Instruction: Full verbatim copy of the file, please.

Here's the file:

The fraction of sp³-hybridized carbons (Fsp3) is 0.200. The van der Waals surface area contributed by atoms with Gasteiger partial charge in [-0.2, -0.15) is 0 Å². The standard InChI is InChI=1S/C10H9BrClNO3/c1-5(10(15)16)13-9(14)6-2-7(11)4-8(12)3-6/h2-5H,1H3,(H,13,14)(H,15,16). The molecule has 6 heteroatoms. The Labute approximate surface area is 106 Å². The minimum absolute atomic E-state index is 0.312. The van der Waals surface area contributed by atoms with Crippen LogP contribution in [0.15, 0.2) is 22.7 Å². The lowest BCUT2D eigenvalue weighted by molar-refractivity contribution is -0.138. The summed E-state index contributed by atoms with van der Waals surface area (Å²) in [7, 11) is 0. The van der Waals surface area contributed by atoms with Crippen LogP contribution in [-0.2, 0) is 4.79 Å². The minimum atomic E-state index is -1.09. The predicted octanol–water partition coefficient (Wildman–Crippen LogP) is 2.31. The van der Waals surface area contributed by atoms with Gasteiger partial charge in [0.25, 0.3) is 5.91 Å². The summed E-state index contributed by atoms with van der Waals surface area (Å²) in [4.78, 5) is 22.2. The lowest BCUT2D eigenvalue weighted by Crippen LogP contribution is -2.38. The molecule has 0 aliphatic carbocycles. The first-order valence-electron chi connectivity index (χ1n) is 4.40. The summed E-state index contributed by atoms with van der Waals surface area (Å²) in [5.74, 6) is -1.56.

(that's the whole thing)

The fraction of sp³-hybridized carbons (Fsp3) is 0.200. The van der Waals surface area contributed by atoms with Gasteiger partial charge in [-0.2, -0.15) is 0 Å². The standard InChI is InChI=1S/C10H9BrClNO3/c1-5(10(15)16)13-9(14)6-2-7(11)4-8(12)3-6/h2-5H,1H3,(H,13,14)(H,15,16). The molecule has 6 heteroatoms. The Labute approximate surface area is 106 Å². The minimum absolute atomic E-state index is 0.312. The van der Waals surface area contributed by atoms with Crippen LogP contribution in [0.15, 0.2) is 22.7 Å². The lowest BCUT2D eigenvalue weighted by molar-refractivity contribution is -0.138. The summed E-state index contributed by atoms with van der Waals surface area (Å²) in [7, 11) is 0. The van der Waals surface area contributed by atoms with Crippen LogP contribution in [-0.2, 0) is 4.79 Å². The minimum atomic E-state index is -1.09. The predicted octanol–water partition coefficient (Wildman–Crippen LogP) is 2.31. The van der Waals surface area contributed by atoms with Gasteiger partial charge in [0.25, 0.3) is 5.91 Å². The summed E-state index contributed by atoms with van der Waals surface area (Å²) in [4.78, 5) is 22.2. The lowest BCUT2D eigenvalue weighted by Crippen LogP contribution is -2.38. The molecule has 0 aliphatic carbocycles. The first-order valence-electron chi connectivity index (χ1n) is 4.40. The summed E-state index contributed by atoms with van der Waals surface area (Å²) in [5.74, 6) is -1.56.